I’ve been blogging now for a year and four months, and I’ve run a couple of giveaways which have completely failed. Either readers here are inherently distrustful of anything free, or they just weren’t interested. I also consistently get more visits from the USA and UK than SA, even though everyone I know is on Facebook, so it’s not a problem of internet access. As long as I can read, though, I’ll be blogging and reviewing, and I’ve now got a reputation among SA publishers that I need to uphold, anyway. 🙂

These are the reasons why the SFF market in SA is so small, and the only thing we can hope for is that (and this is a fact, not me being egotistical) more book sellers like me get into the book trade. We also need the publishers to take a more active role in bringing more SFF into SA, but that depends on sales. And above all, as book sellers, we need to make damn sure that all of our customers keep coming back. More sales means that we can experiment with them, take chances, and get them to read outside their comfort zone.

The small SFF market leaves us with another problem, though; loads and loads of people writing SFF, but no-one getting published. 😦

So, there we go. We’ve got an uphill climb, all the time, but damn it, it’s an incredible climb with spectacular views! 🙂

Be EPIC!

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6 Comments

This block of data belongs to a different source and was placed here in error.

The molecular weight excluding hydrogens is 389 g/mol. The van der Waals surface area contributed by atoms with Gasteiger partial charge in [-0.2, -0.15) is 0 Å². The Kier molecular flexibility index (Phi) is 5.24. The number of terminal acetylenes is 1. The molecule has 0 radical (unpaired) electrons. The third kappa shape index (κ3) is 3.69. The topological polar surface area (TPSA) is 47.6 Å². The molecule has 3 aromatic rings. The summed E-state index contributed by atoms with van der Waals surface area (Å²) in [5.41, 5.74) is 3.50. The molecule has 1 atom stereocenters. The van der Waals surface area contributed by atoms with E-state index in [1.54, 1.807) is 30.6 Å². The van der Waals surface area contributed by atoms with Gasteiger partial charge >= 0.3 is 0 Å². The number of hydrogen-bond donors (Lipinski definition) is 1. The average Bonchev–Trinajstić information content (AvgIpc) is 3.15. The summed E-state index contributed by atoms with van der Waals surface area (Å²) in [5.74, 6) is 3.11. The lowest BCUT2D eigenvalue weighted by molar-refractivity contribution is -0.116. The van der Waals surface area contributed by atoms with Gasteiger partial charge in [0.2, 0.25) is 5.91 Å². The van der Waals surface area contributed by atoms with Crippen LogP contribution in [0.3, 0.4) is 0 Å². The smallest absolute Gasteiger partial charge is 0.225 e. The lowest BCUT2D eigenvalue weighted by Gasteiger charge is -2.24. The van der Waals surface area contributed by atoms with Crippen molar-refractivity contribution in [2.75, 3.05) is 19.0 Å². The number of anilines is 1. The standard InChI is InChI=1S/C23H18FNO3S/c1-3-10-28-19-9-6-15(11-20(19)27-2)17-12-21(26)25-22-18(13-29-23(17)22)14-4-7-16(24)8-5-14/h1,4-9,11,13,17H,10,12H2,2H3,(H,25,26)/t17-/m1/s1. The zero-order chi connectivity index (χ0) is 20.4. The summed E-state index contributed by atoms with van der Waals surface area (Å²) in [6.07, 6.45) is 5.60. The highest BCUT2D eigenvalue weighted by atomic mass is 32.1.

Posted by on January 1, 2010 in Musings

 

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6 responses to “SFF in South Africa

  1. Andre Philander

    January 3, 2010 at 8:13 am

    Thanks for this, gave me something to think about. It’s always a schlep finding books that you want to read here in RSA, the reason why I go into orgasm everytime I’ve walked into a SFF section in a bookstore overseas.

    And laughed out loud when I read the bit about Tolkien, had people ask me where the bit with Liv Tyler is in the book and I still haven’t forgiven jackson for Bombadil.

     
    • Dave-Brendon de Burgh

      January 3, 2010 at 8:20 am

      Hehehe I know what you mean, Andre, but I really do have to hand it to Peter – without him, billions of people would never even have heard of The Lord of the Rings, and even though they don’t get the proper story, the major points are all there. But ye, it would be great if adaptations became TV series instead of movies; that way, character arcs and full plots would work better. 🙂

       
  2. Anwar

    January 4, 2010 at 7:52 pm

    The problem is we just dont have a reading culture here in SA. None of my mates read, in fact if it wasnt for set works in school they probably wouldnt have read a novel in their lives. Add the fact that fantasy is a small niche market & you find its pretty hard to meet people who are into SF. The same problem with anime. Here in Durbs cant even find any shops that stock the stuff. If it wasnt for Take Two, things with be pretty dire.

     
  3. Dave-Brendon de Burgh

    January 4, 2010 at 8:07 pm

    Anwar! Great to have you back on the blog, mate! 🙂 I have to agree – reading just isn’t a priority in SA, and that affects everything, unfortunately. 😦 Well, lets try and get as many people reading as possible, anyway. 🙂

     
  4. Jon Sprunk

    April 10, 2010 at 1:58 pm

    Thanks for this overview of the SFF in SA, Dave. I share your hopes for the future.

     
    • Dave-Brendon de Burgh

      April 10, 2010 at 9:35 pm

      Thanks Jon. 🙂 Just keep the good reading coming and we’ll arrive in that future in no time at all. 🙂